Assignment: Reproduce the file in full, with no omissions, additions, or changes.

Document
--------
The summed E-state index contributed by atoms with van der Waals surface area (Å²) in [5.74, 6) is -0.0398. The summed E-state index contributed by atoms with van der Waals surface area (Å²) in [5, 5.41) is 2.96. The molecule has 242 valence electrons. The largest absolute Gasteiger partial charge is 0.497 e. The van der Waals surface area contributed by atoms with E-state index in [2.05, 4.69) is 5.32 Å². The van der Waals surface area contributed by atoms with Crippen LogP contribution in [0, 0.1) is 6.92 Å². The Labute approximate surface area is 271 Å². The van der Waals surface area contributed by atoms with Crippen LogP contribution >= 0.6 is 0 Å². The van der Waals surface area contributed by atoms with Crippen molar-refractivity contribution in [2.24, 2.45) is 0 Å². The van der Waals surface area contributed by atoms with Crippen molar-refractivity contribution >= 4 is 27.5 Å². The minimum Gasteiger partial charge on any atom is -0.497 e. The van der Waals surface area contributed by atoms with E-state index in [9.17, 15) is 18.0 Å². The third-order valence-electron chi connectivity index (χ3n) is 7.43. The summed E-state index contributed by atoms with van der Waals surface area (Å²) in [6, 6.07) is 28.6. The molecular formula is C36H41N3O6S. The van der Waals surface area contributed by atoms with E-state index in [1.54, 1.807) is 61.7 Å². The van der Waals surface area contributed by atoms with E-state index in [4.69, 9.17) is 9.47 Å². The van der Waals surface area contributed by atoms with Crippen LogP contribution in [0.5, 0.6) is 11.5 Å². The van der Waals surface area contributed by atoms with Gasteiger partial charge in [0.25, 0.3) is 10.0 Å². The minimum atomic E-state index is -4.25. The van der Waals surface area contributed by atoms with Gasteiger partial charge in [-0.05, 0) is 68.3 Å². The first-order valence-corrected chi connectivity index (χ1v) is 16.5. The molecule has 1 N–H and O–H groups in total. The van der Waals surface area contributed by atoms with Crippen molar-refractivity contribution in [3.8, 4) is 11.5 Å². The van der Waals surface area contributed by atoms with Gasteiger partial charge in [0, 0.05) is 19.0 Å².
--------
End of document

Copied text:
The summed E-state index contributed by atoms with van der Waals surface area (Å²) in [5.74, 6) is -0.0398. The summed E-state index contributed by atoms with van der Waals surface area (Å²) in [5, 5.41) is 2.96. The molecule has 242 valence electrons. The largest absolute Gasteiger partial charge is 0.497 e. The van der Waals surface area contributed by atoms with E-state index in [2.05, 4.69) is 5.32 Å². The van der Waals surface area contributed by atoms with Crippen LogP contribution in [0, 0.1) is 6.92 Å². The Labute approximate surface area is 271 Å². The van der Waals surface area contributed by atoms with Crippen LogP contribution >= 0.6 is 0 Å². The van der Waals surface area contributed by atoms with Crippen molar-refractivity contribution in [2.24, 2.45) is 0 Å². The van der Waals surface area contributed by atoms with Crippen molar-refractivity contribution >= 4 is 27.5 Å². The minimum Gasteiger partial charge on any atom is -0.497 e. The van der Waals surface area contributed by atoms with E-state index in [9.17, 15) is 18.0 Å². The third-order valence-electron chi connectivity index (χ3n) is 7.43. The summed E-state index contributed by atoms with van der Waals surface area (Å²) in [6, 6.07) is 28.6. The molecular formula is C36H41N3O6S. The van der Waals surface area contributed by atoms with E-state index in [1.54, 1.807) is 61.7 Å². The van der Waals surface area contributed by atoms with E-state index in [4.69, 9.17) is 9.47 Å². The van der Waals surface area contributed by atoms with Crippen LogP contribution in [0.5, 0.6) is 11.5 Å². The van der Waals surface area contributed by atoms with Gasteiger partial charge in [0.25, 0.3) is 10.0 Å². The minimum atomic E-state index is -4.25. The van der Waals surface area contributed by atoms with Gasteiger partial charge in [-0.05, 0) is 68.3 Å². The first-order valence-corrected chi connectivity index (χ1v) is 16.5. The molecule has 1 N–H and O–H groups in total. The van der Waals surface area contributed by atoms with Crippen molar-refractivity contribution in [3.8, 4) is 11.5 Å². The van der Waals surface area contributed by atoms with Gasteiger partial charge in [0, 0.05) is 19.0 Å².